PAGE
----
DC-10 Flies Last Revenue Passenger Service

 - February 24, 2014, 2:29 PM
DC-10 S2-ACR—the last of the type in passenger revenue service—lands at London Heathrow Airport in 1991. (David Donald)

The McDonnell Douglas DC-10 has flown its last passenger-carrying service, at least in civilian colors, after a career spanning 43 years. Biman Bangladesh Airlines operated its final scheduled flight with the type from Dhaka to Birmingham in the UK via Kuwait on February 20, before operating nine local scenic flights as part of the type’s farewell ceremonies over the following weekend. Birmingham’s fire crews gave the final passenger-carrying DC-10 (registered S2-ACR) a water-arch send-off before it set course for the U.S. for disposal, possibly to a museum.
First flying on Aug. 29, 1970, the DC-10 played a part in the initial widebody revolution, joining the Boeing 747 and its fellow trijet, the Lockheed L-1011 TriStar, as the first of the twin-aisle jetliners. Although a series of fatal crashes marred the DC-10's reputation, it recovered sufficiently to outsell its Lockheed rival. Delivered to Biman on Dec. 30, 1988, S2-ACR was the penultimate aircraft to emerge from the Long Beach production line, which ultimately produced 446 DC-10s. In the UK, the DC-10 became best known as the aircraft chosen by Freddie Laker to launch his Skytrain low-cost transatlantic service, in so doing becoming the first non-U.S. operator of the type. Northwest Airlines, the last major airline to operate the DC-10, retired the last of its trijets in January 2007.
Although the DC-10 might have flown its last passenger-carrying service, the type remains in use as a freight-hauler with FedEx, which operates more than 60. Kelowna Flightcraft of Canada also flies four freighters. The U.S. Air Force continues to operate the KC-10A Extender tanker/transport, and the Netherlands air force has two tanker-modified KDC-10s. Casper, Wyoming’s 10 Tanker Air Carrier also flies two modified for fire-fighting duties, while Orbis International has converted another to serve as a mobile eye hospital.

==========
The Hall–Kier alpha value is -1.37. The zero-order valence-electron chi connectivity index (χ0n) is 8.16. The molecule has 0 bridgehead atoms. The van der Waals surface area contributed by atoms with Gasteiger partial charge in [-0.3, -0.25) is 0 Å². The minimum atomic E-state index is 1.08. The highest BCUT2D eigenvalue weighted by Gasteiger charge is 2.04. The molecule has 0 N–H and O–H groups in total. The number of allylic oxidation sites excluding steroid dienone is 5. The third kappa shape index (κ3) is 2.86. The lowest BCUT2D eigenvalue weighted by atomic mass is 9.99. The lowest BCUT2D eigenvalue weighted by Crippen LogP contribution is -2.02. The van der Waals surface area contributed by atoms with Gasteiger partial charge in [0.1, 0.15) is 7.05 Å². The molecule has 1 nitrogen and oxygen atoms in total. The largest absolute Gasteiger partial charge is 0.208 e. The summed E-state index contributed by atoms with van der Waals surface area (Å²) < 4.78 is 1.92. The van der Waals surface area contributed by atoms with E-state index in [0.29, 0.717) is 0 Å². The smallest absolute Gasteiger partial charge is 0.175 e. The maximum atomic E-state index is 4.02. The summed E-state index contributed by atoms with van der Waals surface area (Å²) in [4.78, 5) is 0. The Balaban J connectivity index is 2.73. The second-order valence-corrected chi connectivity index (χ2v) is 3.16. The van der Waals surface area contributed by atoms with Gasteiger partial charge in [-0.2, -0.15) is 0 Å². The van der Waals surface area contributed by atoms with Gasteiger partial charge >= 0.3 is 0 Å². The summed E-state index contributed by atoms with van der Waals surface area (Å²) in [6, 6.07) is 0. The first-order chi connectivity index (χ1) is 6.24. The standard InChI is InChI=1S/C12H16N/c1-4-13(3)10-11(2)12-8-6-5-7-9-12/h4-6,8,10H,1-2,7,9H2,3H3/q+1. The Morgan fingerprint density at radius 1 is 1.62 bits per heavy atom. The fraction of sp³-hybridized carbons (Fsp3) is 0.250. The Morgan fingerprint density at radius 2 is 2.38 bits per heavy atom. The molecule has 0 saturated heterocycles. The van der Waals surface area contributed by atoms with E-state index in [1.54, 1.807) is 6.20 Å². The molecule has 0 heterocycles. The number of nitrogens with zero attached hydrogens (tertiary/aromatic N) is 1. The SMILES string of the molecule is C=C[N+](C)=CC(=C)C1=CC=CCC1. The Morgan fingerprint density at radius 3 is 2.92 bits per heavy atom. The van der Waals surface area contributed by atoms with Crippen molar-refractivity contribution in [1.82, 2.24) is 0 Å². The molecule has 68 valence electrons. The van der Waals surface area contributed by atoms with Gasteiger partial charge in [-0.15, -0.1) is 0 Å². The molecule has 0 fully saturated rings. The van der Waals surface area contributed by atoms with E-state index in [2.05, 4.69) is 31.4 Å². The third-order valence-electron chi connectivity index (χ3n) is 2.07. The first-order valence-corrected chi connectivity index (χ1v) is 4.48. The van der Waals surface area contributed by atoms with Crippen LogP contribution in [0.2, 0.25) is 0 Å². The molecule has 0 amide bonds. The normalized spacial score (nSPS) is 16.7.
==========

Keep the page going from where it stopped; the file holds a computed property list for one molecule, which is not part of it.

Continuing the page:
Biman has replaced its DC-10s with dry-leased Boeing 777-300ERs, which now ply long-haul routes such as those to Birmingham, Frankfurt, London and Rome. From this summer, Biman also plans to fly from Birmingham to New York. The airline took delivery of its third 777 on February 11, allowing it to retire the DC-10. It originally planned the retirement for December, but a delay in the delivery of the third 777 extended the DC-10’s career by a few weeks. Biman expects a fourth 777 to arrive on March 21, and the airline also plans to acquire four Boeing 787-8s.